Will The Courts Give A Literal Interpretation To S188B(3) of the Enterprise Act 2002?

by Wilford Smith on April 26, 2018

Just over three years ago, the Enterprise and Regulatory Reform Act 2013 came into force.This saw the removal of the dishonesty element to the cartel offence.  An individual will commit an offence if he or she agrees with one or more persons (whether dishonestly or otherwise) that two or more undertakings will engage in certain prohibited cartel arrangements, namely price-fixing, market-sharing, bid-rigging, or limiting output.  Any such arrangements must have taken place in the UK.

The effects of removing the requirement of dishonesty were mitigated to some extent by the introduction of new exceptions (concerning notification of customers, publication of arrangements, complying with a legal requirement) and defences.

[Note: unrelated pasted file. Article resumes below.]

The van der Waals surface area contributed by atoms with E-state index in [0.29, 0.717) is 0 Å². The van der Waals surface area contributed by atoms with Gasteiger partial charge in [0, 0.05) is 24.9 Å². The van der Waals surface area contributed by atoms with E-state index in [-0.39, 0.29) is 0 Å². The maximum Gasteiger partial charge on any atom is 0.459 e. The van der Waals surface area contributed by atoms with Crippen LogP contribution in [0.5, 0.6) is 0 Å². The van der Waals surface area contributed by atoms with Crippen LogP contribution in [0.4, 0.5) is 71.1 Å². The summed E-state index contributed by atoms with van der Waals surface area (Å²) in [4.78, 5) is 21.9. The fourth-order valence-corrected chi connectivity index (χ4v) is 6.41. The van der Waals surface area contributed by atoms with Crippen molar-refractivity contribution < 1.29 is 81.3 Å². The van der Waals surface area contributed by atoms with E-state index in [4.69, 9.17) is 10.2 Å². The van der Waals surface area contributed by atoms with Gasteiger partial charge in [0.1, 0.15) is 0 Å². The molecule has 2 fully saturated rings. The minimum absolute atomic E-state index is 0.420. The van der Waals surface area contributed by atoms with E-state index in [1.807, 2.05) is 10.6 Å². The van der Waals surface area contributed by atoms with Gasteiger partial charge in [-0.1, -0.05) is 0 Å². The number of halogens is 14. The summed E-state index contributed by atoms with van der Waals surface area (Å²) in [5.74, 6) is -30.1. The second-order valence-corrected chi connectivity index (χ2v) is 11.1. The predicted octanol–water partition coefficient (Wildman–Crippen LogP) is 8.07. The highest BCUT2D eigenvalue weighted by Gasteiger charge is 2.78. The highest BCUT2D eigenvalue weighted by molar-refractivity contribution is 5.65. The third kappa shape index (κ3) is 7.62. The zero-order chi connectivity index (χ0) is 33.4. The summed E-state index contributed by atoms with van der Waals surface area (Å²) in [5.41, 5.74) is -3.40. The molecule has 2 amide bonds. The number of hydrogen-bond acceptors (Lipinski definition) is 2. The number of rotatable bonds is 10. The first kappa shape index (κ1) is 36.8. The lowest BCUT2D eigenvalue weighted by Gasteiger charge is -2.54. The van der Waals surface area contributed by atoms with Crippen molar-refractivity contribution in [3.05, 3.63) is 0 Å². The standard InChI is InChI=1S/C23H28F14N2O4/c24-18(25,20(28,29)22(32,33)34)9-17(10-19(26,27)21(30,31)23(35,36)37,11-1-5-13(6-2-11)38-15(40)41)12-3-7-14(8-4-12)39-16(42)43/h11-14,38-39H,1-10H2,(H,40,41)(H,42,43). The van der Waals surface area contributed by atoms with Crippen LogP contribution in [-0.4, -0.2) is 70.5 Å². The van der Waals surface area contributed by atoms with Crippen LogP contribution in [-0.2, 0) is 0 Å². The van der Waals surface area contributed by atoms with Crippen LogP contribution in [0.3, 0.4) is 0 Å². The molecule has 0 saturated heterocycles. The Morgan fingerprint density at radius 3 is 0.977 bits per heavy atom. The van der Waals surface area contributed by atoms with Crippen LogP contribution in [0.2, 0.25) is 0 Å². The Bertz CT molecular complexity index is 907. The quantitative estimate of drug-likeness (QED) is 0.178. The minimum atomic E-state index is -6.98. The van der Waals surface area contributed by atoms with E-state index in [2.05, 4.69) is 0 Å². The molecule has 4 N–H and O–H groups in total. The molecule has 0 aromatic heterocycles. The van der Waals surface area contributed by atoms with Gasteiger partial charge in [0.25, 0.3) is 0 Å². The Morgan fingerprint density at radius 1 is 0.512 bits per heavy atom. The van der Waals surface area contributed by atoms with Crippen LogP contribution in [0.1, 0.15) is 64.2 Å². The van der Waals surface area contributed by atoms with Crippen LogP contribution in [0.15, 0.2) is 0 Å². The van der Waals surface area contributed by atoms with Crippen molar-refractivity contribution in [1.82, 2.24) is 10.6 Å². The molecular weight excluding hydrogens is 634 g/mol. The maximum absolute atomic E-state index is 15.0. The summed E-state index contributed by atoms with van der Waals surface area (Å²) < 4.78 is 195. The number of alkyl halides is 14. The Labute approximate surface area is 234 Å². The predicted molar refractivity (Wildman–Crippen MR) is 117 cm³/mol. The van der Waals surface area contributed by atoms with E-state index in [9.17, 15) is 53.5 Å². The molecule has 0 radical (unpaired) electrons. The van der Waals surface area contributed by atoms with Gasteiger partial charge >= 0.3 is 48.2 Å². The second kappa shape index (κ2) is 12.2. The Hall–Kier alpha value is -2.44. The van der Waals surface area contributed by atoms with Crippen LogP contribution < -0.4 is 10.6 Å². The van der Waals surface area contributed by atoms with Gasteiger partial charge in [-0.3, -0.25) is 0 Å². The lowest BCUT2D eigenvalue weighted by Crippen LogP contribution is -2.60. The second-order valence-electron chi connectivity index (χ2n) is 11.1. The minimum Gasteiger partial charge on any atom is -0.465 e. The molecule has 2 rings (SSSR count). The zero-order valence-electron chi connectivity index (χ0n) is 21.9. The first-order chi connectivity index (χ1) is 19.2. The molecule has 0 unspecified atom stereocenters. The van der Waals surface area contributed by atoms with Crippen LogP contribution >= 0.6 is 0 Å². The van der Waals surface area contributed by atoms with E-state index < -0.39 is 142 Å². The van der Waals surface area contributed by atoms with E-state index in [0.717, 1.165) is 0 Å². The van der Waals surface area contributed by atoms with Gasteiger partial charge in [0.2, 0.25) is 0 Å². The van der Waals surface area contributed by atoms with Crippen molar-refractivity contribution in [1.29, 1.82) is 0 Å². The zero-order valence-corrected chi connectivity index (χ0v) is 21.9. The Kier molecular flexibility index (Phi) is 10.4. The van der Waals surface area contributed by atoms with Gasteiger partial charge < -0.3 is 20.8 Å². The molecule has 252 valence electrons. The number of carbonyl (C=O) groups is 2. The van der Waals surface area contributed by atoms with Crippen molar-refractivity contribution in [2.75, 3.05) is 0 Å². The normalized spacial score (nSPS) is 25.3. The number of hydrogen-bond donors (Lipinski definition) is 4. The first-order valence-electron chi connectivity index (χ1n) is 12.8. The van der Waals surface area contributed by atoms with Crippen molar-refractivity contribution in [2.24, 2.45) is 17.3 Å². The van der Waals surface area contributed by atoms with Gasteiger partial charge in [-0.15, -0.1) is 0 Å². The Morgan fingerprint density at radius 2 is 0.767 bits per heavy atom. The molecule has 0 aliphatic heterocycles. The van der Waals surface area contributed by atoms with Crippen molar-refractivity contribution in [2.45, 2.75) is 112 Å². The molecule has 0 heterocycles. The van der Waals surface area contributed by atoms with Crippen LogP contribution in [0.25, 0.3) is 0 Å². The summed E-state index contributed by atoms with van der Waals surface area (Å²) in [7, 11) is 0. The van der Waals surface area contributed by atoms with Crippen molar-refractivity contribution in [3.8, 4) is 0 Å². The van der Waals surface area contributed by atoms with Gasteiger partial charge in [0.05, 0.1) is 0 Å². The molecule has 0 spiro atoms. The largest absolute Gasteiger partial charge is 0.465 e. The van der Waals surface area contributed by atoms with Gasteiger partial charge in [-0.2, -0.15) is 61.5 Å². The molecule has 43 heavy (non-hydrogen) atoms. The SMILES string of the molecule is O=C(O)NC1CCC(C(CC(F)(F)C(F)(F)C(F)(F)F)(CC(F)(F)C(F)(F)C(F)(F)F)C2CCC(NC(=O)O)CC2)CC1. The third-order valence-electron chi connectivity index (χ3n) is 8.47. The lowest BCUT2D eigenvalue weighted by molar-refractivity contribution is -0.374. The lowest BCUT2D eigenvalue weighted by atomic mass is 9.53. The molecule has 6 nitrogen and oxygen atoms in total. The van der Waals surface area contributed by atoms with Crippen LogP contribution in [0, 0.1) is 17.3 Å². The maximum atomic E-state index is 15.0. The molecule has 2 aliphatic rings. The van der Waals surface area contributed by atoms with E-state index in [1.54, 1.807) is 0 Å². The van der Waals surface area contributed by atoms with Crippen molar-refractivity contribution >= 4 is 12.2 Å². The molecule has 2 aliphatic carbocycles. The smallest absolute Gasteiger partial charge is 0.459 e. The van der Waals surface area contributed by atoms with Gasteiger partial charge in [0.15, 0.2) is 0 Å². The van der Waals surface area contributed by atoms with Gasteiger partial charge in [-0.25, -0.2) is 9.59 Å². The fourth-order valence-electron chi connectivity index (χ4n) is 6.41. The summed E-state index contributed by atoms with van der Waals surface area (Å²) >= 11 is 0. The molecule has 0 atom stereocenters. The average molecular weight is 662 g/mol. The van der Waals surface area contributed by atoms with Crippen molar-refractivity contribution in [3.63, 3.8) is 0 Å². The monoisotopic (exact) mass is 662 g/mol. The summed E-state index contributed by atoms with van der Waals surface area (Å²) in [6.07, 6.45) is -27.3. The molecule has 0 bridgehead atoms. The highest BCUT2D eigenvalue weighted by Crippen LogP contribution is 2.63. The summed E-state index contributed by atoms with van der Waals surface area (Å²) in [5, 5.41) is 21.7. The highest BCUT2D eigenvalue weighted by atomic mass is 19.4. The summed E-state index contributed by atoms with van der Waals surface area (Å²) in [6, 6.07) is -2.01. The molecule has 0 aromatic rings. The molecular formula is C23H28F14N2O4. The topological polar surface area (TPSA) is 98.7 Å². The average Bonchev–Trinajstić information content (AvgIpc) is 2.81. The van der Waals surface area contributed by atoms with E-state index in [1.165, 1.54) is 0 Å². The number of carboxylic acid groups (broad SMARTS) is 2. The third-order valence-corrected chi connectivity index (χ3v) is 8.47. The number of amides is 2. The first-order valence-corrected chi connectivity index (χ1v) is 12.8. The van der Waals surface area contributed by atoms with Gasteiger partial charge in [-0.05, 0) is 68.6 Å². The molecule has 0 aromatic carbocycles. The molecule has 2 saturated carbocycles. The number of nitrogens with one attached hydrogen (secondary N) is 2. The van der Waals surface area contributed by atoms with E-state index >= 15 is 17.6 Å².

The defences are as follows:

“(1) ……it is a defence for an individual charged with an offence under section 188(1) to show that, at the time of the making of the agreement, he or she did not intend that the nature of the arrangements would be concealed from customers at all times before they enter into agreements for the supply to them of the product or service.

(2) it is a defence for an individual changed with an offence under section 188(1) to show that, at the time of making the agreement, he or she did not know at the time of making the agreement, he or she did not intend that the nature of the arrangements would be concealed from the CMA.

(3) it is a defence for an individual charged with an offence under section 188(1) to show that, before the making of the agreement, he or she took reasonable steps to ensure that the nature of the arrangements would be disclosed to professional legal advisors for the purposes of obtaining advice about them before their making or (as the case may be) their implementation.”